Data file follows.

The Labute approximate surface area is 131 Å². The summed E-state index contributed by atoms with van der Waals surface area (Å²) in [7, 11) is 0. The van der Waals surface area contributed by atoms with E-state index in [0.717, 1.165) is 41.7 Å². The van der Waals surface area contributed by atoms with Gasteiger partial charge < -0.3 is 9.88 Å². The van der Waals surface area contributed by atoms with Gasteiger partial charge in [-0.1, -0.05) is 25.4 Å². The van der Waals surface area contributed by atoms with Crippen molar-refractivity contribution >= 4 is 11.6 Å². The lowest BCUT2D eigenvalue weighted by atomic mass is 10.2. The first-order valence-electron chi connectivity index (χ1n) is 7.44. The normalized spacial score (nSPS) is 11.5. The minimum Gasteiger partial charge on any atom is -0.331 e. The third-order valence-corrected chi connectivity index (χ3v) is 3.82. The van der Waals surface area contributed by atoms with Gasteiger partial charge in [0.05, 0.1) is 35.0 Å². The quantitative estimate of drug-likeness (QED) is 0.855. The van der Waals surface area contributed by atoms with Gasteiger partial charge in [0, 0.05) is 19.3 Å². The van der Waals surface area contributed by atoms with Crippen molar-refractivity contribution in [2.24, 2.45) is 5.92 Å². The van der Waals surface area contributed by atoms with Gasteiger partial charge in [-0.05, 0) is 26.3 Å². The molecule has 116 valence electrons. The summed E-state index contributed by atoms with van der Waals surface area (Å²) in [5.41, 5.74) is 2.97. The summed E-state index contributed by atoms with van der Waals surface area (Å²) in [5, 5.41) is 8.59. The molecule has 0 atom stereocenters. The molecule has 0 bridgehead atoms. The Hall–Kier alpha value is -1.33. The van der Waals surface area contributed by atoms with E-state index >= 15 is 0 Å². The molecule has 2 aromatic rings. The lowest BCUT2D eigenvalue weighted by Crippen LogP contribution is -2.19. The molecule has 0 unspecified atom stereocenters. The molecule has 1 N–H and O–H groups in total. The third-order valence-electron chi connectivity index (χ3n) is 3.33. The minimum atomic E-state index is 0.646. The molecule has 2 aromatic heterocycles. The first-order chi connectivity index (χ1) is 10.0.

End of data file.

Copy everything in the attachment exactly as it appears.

The Labute approximate surface area is 131 Å². The summed E-state index contributed by atoms with van der Waals surface area (Å²) in [7, 11) is 0. The van der Waals surface area contributed by atoms with E-state index in [0.717, 1.165) is 41.7 Å². The van der Waals surface area contributed by atoms with Gasteiger partial charge < -0.3 is 9.88 Å². The van der Waals surface area contributed by atoms with Gasteiger partial charge in [-0.1, -0.05) is 25.4 Å². The van der Waals surface area contributed by atoms with Crippen molar-refractivity contribution >= 4 is 11.6 Å². The lowest BCUT2D eigenvalue weighted by atomic mass is 10.2. The first-order valence-electron chi connectivity index (χ1n) is 7.44. The normalized spacial score (nSPS) is 11.5. The minimum Gasteiger partial charge on any atom is -0.331 e. The third-order valence-corrected chi connectivity index (χ3v) is 3.82. The van der Waals surface area contributed by atoms with Gasteiger partial charge in [0.05, 0.1) is 35.0 Å². The quantitative estimate of drug-likeness (QED) is 0.855. The van der Waals surface area contributed by atoms with Gasteiger partial charge in [0, 0.05) is 19.3 Å². The van der Waals surface area contributed by atoms with Crippen molar-refractivity contribution in [2.24, 2.45) is 5.92 Å². The van der Waals surface area contributed by atoms with Gasteiger partial charge in [-0.05, 0) is 26.3 Å². The molecule has 116 valence electrons. The summed E-state index contributed by atoms with van der Waals surface area (Å²) in [5.41, 5.74) is 2.97. The summed E-state index contributed by atoms with van der Waals surface area (Å²) in [5, 5.41) is 8.59. The molecule has 0 atom stereocenters. The molecule has 0 bridgehead atoms. The Hall–Kier alpha value is -1.33. The van der Waals surface area contributed by atoms with E-state index >= 15 is 0 Å². The molecule has 2 aromatic rings. The lowest BCUT2D eigenvalue weighted by Crippen LogP contribution is -2.19. The molecule has 0 unspecified atom stereocenters. The molecule has 1 N–H and O–H groups in total. The third-order valence-electron chi connectivity index (χ3n) is 3.33. The minimum atomic E-state index is 0.646. The molecule has 2 aromatic heterocycles. The first-order chi connectivity index (χ1) is 10.0.